The name of the person to whom this letter was sent was not released.

B”H, 25 Tammuz, 5709

Greetings and blessings,

In response to your letter from 14 Tammuz:

a) We sent some of our publications [to Eretz Yisrael ] with R. Avraham Paris. He no doubt has some copies of the text Kitzurim VeHaaros LeTanya about which you inquired. If not, inform us and we will send them from here. He also possesses a catalogue of our publications and the texts that we possess which are for sale.

b) With regard to the series of maamarim entitled [BeShaah Shehikdimu,]5672, I have already written and notified other members of the chassidic brotherhood that I have permission1 to publish it, but the means to do so — or at least a portion of them — must be on hand at the outset, for as is obvious, this is not a text that will be sold in quantity. To my knowledge, nobody has done anything about this from the time I began speaking about the matter until the present; i.e., for about 4-5 years.

c) With regard to the letter concerning the photographs:2 The letter was enclosed in my letter to R. Hendel Havlin. If it was not true that the content of the letter reflected the directives [of the Rebbe], I would not have sent it. If you would know Rabbi Chodakov, there would be no shadow of a doubt in your mind that the concepts of falsehood and exaggeration are not relevant to him.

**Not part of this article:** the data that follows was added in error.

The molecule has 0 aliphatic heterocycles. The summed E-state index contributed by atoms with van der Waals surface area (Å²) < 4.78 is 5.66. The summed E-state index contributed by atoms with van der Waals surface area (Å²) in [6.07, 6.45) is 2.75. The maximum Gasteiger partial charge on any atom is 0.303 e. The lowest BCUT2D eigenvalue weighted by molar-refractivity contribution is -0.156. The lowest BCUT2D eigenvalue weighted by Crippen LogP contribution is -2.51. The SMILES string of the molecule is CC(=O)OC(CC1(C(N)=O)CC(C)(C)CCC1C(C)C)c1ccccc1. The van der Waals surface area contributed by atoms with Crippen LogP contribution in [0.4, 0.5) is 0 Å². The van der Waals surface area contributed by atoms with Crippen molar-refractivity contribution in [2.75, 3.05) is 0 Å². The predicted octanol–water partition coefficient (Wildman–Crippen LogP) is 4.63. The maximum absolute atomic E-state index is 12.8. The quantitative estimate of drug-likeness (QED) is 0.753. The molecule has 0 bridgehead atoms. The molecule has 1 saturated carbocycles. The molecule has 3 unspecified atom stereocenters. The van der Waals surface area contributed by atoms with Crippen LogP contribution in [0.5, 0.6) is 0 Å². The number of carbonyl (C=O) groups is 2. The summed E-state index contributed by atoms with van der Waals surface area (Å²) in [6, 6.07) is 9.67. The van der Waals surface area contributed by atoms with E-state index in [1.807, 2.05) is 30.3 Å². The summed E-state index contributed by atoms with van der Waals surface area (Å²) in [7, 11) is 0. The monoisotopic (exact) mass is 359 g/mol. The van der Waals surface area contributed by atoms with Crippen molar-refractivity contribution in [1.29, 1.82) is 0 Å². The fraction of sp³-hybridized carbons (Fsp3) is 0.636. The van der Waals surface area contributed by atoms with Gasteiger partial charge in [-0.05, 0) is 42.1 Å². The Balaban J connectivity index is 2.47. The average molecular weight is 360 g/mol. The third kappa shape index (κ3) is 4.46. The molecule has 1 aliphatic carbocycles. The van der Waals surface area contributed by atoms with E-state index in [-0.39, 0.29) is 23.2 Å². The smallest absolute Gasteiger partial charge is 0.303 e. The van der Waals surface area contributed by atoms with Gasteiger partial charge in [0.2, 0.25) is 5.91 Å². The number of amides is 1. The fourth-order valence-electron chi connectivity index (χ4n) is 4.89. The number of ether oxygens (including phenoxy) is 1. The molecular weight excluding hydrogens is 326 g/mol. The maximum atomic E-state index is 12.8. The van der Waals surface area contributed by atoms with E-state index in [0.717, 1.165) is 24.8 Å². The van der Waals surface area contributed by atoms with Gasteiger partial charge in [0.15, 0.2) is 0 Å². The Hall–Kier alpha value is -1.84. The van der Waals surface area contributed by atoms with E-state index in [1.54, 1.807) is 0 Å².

d) With regard to the matter itself: I am amazed at your protests. The letter was directed to those who are connected [to the Rebbe] through bonds of hiskashrus;i.e., to those who turn [to the Rebbe] from time to time for advice and blessings for themselves and for their wives, sons, and daughters, and from time to time, describe the particulars of these individuals’ situations. This practice is known to everyone. On the contrary, the widespread view is that if someone does not do this, he is also lacking in his connection [to the Rebbe].

e) Perhaps your [protest] was over the fact that [the suggestion introduces] photography into the Lubavitch community? [In response,] I recall that I heard that years ago, a ritual slaughterer was removed from his position — and rightly so — because he wore galoshes.3 And at present, even vintage chassidim wear galoshes — and also rightfully so.4